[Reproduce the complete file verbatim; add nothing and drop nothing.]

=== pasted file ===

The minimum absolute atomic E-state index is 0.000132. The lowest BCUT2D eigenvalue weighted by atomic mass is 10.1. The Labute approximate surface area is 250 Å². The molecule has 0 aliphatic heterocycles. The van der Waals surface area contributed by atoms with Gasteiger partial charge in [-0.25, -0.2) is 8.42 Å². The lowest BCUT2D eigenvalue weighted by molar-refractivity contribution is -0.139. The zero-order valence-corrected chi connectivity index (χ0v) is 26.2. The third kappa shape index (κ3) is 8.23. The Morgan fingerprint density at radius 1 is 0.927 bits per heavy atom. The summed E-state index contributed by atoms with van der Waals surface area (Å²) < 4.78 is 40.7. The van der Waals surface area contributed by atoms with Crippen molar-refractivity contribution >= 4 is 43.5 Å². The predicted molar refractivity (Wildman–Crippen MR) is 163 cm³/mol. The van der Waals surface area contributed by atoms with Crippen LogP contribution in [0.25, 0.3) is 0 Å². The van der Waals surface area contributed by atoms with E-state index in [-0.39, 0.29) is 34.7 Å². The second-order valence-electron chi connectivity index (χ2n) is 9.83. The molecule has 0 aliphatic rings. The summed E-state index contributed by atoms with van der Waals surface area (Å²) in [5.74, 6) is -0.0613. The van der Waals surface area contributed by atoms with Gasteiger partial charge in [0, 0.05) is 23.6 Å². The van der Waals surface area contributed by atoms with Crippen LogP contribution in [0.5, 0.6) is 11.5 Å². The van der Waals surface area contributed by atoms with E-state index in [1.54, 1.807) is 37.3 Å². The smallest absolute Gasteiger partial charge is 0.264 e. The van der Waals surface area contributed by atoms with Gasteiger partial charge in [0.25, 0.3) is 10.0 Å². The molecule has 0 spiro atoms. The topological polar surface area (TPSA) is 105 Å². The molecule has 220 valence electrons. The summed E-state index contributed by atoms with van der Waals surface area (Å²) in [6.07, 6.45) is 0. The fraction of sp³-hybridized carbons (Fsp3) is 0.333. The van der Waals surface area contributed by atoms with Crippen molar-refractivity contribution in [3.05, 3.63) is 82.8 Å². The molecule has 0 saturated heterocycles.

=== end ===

The minimum absolute atomic E-state index is 0.000132. The lowest BCUT2D eigenvalue weighted by atomic mass is 10.1. The Labute approximate surface area is 250 Å². The molecule has 0 aliphatic heterocycles. The van der Waals surface area contributed by atoms with Gasteiger partial charge in [-0.25, -0.2) is 8.42 Å². The lowest BCUT2D eigenvalue weighted by molar-refractivity contribution is -0.139. The zero-order valence-corrected chi connectivity index (χ0v) is 26.2. The third kappa shape index (κ3) is 8.23. The Morgan fingerprint density at radius 1 is 0.927 bits per heavy atom. The summed E-state index contributed by atoms with van der Waals surface area (Å²) < 4.78 is 40.7. The van der Waals surface area contributed by atoms with Crippen molar-refractivity contribution >= 4 is 43.5 Å². The predicted molar refractivity (Wildman–Crippen MR) is 163 cm³/mol. The van der Waals surface area contributed by atoms with Crippen LogP contribution in [0.25, 0.3) is 0 Å². The van der Waals surface area contributed by atoms with E-state index in [-0.39, 0.29) is 34.7 Å². The second-order valence-electron chi connectivity index (χ2n) is 9.83. The molecule has 0 aliphatic rings. The summed E-state index contributed by atoms with van der Waals surface area (Å²) in [5.74, 6) is -0.0613. The van der Waals surface area contributed by atoms with Gasteiger partial charge in [0, 0.05) is 23.6 Å². The van der Waals surface area contributed by atoms with Crippen LogP contribution in [0.5, 0.6) is 11.5 Å². The van der Waals surface area contributed by atoms with E-state index in [1.54, 1.807) is 37.3 Å². The smallest absolute Gasteiger partial charge is 0.264 e. The van der Waals surface area contributed by atoms with Gasteiger partial charge in [0.25, 0.3) is 10.0 Å². The molecule has 0 spiro atoms. The topological polar surface area (TPSA) is 105 Å². The molecule has 220 valence electrons. The summed E-state index contributed by atoms with van der Waals surface area (Å²) in [6.07, 6.45) is 0. The fraction of sp³-hybridized carbons (Fsp3) is 0.333. The van der Waals surface area contributed by atoms with Crippen molar-refractivity contribution in [3.05, 3.63) is 82.8 Å². The molecule has 0 saturated heterocycles.